Without the extra cash from sale of the company’s assets, the quarterly result would have been NOK-1,100m ($-137m) and half year results NOK-2949m ($-356m)– substantial loss, clearly worse than the company’s guidance.

Where’s the trouble?

What forces Norwegian to sell assets to save face and keep a good liquidity? The trouble is mounting costs in several areas, Figure 3.

Figure 3. Norwegian’s cost development to 2Q2017. Source: Norwegian 2Q2017 presentation.

Several are natural for a fast expanding airline:

  • Fuel costs. This is the same for all airlines and fuel is still cheap. It’s just less cheap than second quarter of 2016.
  • Personnel costs. With seven Boeing 787 Dreamliners joining the fleet, the flight crews must be increased fast (25 pilots per aircraft is needed) and in remote places. This is never cheap. But this is nothing unexpected.
  • Higher leasing costs. More aircraft are leased today because the weak balance sheet makes owning the ever-increasing fleet difficult. Leasing is costlier than owning aircraft. If your own capital is at 8% of total balance, there is not much choice. Lending you money to buy more aircraft is risky and risk equals cost of aircraft finance.
  • Higher technical costs. This is aircraft maintenance costs. Norwegian has returned five leased aircraft during the year. If reserves (especially for engines) for their use have not been deposited in sync with use, then return fees are heavy. Leasing contracts define return conditions. If the aircraft are worn beyond the agreed condition, the lessee (Norwegian) pays. The extra fees end up as maintenance.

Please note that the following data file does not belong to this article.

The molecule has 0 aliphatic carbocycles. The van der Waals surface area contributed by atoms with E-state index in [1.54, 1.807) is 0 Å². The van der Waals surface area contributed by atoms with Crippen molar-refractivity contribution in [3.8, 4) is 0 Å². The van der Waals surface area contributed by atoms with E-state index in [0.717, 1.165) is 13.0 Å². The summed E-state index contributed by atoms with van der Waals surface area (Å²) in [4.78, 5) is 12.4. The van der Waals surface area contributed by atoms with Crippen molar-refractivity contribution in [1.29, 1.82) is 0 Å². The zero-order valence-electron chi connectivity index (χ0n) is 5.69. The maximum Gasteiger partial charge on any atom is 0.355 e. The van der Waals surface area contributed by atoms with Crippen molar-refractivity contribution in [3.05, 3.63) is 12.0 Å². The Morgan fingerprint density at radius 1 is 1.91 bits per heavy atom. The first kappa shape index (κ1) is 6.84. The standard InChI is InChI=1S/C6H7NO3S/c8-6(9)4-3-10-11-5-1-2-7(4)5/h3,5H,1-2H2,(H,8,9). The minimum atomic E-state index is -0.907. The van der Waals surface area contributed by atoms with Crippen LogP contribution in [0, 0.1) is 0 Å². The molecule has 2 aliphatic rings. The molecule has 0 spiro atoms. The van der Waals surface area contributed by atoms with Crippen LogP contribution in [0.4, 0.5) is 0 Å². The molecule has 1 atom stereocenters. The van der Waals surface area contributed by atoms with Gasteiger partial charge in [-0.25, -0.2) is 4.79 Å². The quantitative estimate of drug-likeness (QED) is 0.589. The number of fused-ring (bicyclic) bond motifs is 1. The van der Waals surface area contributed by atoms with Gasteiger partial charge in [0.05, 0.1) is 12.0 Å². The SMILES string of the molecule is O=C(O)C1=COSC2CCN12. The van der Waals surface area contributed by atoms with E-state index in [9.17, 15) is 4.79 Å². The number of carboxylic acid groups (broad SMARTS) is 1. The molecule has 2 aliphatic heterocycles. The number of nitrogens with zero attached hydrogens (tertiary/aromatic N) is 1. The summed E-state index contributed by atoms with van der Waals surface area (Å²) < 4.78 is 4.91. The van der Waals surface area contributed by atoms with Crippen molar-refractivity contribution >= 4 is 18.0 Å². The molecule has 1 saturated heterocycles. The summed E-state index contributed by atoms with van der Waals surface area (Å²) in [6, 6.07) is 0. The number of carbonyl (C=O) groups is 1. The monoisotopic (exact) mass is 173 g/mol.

So a big portion of the mounting costs are because of costly leases of a larger portion of Norwegian’s fleet. Indirectly, this is the cost of one of the weakest balance sheets of all LCCs. To this shall be added the mounting costs for not having the most recent Airbus A320neo’s at customers, earning their leases.

Together, the costs changes increased operating expenses by 45% (Figure 4) on a revenue increase of 17%.

Figure 4. Operating expenses for Norwegian’s 2Q2017 vs. 2Q2016. Source: Norwegian 2Q2017 results.

The result of the softening yield (ticket price for sold seat) described in last week’s article and the increasing costs, is a difference between Unit Revenue and Unit Cost of -0.07NOK for the quarter (0.36NOK-0.43NOK in Figure 5).